Resolution Fail!

We’re not even at the end of January and I’ve already failed at one of my goals for the year. Okay, not failed, but postponed.

I’ve been working on applying for a career transition award through NIH. This means proposing research I will perform as a trainee in my postdoc, as well as in my independent laboratory after I get a faculty position (don’t laugh). This all must fit together in a way that works with my past experience, transitions nicely between postdoc and independence, and distinguishes me from my mentors, all while being a compelling (fundable) research plan. It’s pretty challenging and I’ve been working for months on my aims and getting advice from many different people. It was a pleasant surprise to find how many people, some of whom didn’t even know me at all, were willing to put time and significant effort into carefully reading my aims and giving advice.

The biggest challenge for me was getting the preliminary data I needed to show that my proposed approach was feasible and that there was some basis for my specific hypotheses. There were some logistical issues in getting things up and running that kept me from really getting started on the most important pilot experiments until December. I worked every single day over the holidays to get these things done and didn’t really mind – the planning had been the hard part and now I was going to get the payoff, in the form of beautiful pilot data, just in time to polish my application!

But then my first experiment didn’t give me the results I expected – not only did the drug I was testing not lead to the hypothesized effect, but I didn’t have the expected baseline differences between groups I needed to even show an effect if there was one, so basically the experiment was worthless for preliminary data purposes. And then my second experiment failed due to an unforeseeable procedural issue. So frustrating!

After each of these failures I still held hope for my third, and most important experiment. This was the one I needed to show that my methodological approach was sound, that I could actually do it, and that it supported my main hypothesis. But to my surprise, my results showed that this was not true at all – this approach was not going to work for my goals, and there was no support for my hypothesis. This was the final nail in the coffin, which I had already seen coming after the first two experiments – there was no way I could submit this grant as planned.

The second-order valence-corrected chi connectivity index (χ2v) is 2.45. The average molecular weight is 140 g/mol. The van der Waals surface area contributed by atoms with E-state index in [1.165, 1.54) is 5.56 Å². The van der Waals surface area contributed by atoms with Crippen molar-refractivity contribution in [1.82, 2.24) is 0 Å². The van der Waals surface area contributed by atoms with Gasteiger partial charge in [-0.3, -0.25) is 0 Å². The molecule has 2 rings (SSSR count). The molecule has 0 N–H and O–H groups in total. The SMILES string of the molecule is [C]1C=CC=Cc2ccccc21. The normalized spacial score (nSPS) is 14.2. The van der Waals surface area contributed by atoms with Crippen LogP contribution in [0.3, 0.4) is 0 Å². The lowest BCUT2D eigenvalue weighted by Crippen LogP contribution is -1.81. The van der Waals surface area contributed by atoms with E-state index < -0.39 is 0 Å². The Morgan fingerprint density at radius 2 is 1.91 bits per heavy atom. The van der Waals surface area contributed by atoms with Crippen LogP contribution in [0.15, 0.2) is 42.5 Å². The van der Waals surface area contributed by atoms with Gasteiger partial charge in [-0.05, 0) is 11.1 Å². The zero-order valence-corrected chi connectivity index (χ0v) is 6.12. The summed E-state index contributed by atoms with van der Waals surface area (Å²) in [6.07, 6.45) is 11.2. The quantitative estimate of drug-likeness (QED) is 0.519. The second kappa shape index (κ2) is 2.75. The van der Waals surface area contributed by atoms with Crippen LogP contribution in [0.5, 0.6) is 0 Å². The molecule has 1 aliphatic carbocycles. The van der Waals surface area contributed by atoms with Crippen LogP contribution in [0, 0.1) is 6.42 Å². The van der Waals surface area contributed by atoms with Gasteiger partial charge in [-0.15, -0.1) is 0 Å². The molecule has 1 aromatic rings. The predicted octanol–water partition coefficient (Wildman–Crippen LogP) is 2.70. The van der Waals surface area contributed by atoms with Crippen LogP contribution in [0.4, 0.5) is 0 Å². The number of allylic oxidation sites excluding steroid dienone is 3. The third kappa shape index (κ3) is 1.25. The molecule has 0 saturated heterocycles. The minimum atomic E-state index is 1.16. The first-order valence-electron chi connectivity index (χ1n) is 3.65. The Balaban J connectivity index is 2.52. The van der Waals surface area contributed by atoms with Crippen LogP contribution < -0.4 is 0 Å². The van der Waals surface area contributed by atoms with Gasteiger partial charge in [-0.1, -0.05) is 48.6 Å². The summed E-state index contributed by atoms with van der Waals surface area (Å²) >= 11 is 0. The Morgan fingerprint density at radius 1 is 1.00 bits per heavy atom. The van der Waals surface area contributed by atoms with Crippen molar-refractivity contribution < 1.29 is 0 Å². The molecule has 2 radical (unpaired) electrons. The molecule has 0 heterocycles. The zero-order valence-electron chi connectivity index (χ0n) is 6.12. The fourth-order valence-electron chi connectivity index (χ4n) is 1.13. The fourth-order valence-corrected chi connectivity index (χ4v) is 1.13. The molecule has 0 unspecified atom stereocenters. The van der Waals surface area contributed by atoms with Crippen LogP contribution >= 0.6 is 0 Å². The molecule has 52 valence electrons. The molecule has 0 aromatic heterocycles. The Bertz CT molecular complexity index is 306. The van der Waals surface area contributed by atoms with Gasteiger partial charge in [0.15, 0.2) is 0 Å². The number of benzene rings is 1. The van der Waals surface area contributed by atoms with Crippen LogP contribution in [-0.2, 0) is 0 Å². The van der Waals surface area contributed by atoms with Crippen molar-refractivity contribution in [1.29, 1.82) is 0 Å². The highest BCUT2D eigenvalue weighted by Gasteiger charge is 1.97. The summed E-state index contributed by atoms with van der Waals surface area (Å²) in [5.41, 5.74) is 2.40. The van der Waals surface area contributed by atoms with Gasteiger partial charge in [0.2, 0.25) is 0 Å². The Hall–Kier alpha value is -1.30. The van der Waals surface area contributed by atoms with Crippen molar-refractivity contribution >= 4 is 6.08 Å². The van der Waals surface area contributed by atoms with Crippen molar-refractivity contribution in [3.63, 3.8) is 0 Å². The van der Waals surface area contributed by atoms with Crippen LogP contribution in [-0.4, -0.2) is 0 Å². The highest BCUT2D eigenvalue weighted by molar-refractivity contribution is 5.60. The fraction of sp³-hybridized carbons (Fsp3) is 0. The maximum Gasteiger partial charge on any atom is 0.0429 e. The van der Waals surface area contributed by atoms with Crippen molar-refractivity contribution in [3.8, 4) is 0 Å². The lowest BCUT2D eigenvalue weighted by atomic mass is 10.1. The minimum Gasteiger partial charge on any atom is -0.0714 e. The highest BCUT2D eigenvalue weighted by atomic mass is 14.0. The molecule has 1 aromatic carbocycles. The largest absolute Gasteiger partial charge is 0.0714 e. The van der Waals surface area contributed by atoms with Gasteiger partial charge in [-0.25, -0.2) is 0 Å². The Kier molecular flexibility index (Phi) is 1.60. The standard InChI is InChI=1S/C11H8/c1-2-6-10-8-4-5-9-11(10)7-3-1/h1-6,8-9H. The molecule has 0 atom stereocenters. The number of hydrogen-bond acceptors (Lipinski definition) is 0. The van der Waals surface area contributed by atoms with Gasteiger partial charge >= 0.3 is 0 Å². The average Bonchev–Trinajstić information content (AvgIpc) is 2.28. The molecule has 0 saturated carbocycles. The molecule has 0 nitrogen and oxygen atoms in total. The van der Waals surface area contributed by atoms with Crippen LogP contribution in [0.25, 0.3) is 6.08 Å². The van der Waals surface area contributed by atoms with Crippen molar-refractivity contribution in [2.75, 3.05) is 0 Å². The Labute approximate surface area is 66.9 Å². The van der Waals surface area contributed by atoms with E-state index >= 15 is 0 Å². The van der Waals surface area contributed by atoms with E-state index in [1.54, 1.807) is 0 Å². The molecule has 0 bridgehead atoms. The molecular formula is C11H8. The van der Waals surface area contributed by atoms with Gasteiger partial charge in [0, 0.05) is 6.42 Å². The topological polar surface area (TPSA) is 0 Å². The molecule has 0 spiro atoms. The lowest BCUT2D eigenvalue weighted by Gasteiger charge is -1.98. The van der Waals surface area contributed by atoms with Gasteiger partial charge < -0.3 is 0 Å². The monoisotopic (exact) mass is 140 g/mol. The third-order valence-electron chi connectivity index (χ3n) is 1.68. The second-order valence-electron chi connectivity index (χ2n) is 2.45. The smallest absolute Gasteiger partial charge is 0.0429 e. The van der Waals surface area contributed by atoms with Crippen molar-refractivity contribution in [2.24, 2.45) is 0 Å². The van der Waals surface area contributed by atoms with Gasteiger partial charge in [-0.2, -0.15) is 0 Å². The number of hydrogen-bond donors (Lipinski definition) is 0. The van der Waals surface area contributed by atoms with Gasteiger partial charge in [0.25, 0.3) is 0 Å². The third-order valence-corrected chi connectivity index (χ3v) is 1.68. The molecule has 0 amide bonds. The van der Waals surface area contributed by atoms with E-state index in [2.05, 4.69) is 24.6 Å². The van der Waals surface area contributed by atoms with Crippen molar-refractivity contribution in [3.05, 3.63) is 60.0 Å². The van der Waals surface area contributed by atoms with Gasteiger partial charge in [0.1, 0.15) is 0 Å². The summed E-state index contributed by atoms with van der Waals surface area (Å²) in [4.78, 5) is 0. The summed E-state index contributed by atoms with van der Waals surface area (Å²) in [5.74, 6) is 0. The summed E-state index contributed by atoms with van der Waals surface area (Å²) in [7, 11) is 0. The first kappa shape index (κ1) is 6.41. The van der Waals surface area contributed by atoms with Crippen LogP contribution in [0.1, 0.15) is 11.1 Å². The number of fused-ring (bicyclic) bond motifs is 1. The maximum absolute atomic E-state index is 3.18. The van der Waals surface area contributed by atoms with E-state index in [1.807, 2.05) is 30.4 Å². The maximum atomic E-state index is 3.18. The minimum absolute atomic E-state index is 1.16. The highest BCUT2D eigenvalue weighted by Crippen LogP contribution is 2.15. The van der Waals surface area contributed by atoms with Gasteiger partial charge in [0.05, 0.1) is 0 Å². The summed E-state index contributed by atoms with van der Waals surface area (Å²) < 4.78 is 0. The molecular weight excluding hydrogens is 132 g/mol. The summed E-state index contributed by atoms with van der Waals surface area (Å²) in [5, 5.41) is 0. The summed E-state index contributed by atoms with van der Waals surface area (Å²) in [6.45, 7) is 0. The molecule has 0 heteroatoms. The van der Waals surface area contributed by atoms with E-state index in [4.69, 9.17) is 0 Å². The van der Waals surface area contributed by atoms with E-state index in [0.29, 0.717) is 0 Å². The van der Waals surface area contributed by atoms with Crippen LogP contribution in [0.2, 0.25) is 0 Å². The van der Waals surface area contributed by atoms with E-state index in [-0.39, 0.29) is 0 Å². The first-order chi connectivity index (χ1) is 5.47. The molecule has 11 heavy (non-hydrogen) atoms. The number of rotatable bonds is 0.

Now I need to do a few more exploratory experiments before I can even settle on an approach. Then I need to rewrite my aims – at least altering the approach, but maybe my actual hypothesis and entire research plan! So I hope I can do this before the next submission deadline, just postponing my application by one cycle, but it’s now clear to me that I have a lot of work to do be confident that my proposal is sound, not just a nice plan.

One of the disappointments for me on the personal side is that this inevitably delays my career progress. If I do get the award, whether it’s on the first or re-submission, it’s at least one cycle later than I’d hoped, and longer for me to remain in this training phase of my career, which I’ve mentioned I’m really ready to move on from! If I don’t get the award, I’ve spent a LOT of time doing things for this application that arguably take away time from other progress I could be making in my research and/or career plans.

And honestly, one of the biggest reasons I feel like not meeting this deadline is a failure is because of all of the people who worked to support me in reaching this goal. I have mentors, people writing me recommendation letters, collaborators, advisers, and administrative staff who’ve all been helping me try to make this deadline, and I feel embarrassed to tell them I’m postponing my submission. I know these people all have been a part of the game and know very well what it’s like, and it’s not like I was lazy or inattentive to deadlines – the science side just didn’t work, and that happens. But I still feel like a failure going to each of these people to tell them I have to postpone my plans.

I can only hope that I have continued support from both colleagues and data by the time I reach my next deadline. Here’s to flexible goals and a happy and productive mid-2016 – wish me luck!

This entry was posted in academia, broken dreams, early career scientist, flexibility, postdoc, research, uncertainty. Bookmark the permalink.

One Response to Resolution Fail!

  1. peírama says:

    That’s so stressful! I’m sorry things didn’t work out how you planned.

    Being a good scientist means sometimes your hypotheses are wrong and you need to rethink everything. It is unfortunate that there is not a mechanism to reward that sort of good science in our system.


Leave a Reply

Fill in your details below or click an icon to log in: Logo

You are commenting using your account. Log Out / Change )

Twitter picture

You are commenting using your Twitter account. Log Out / Change )

Facebook photo

You are commenting using your Facebook account. Log Out / Change )

Google+ photo

You are commenting using your Google+ account. Log Out / Change )

Connecting to %s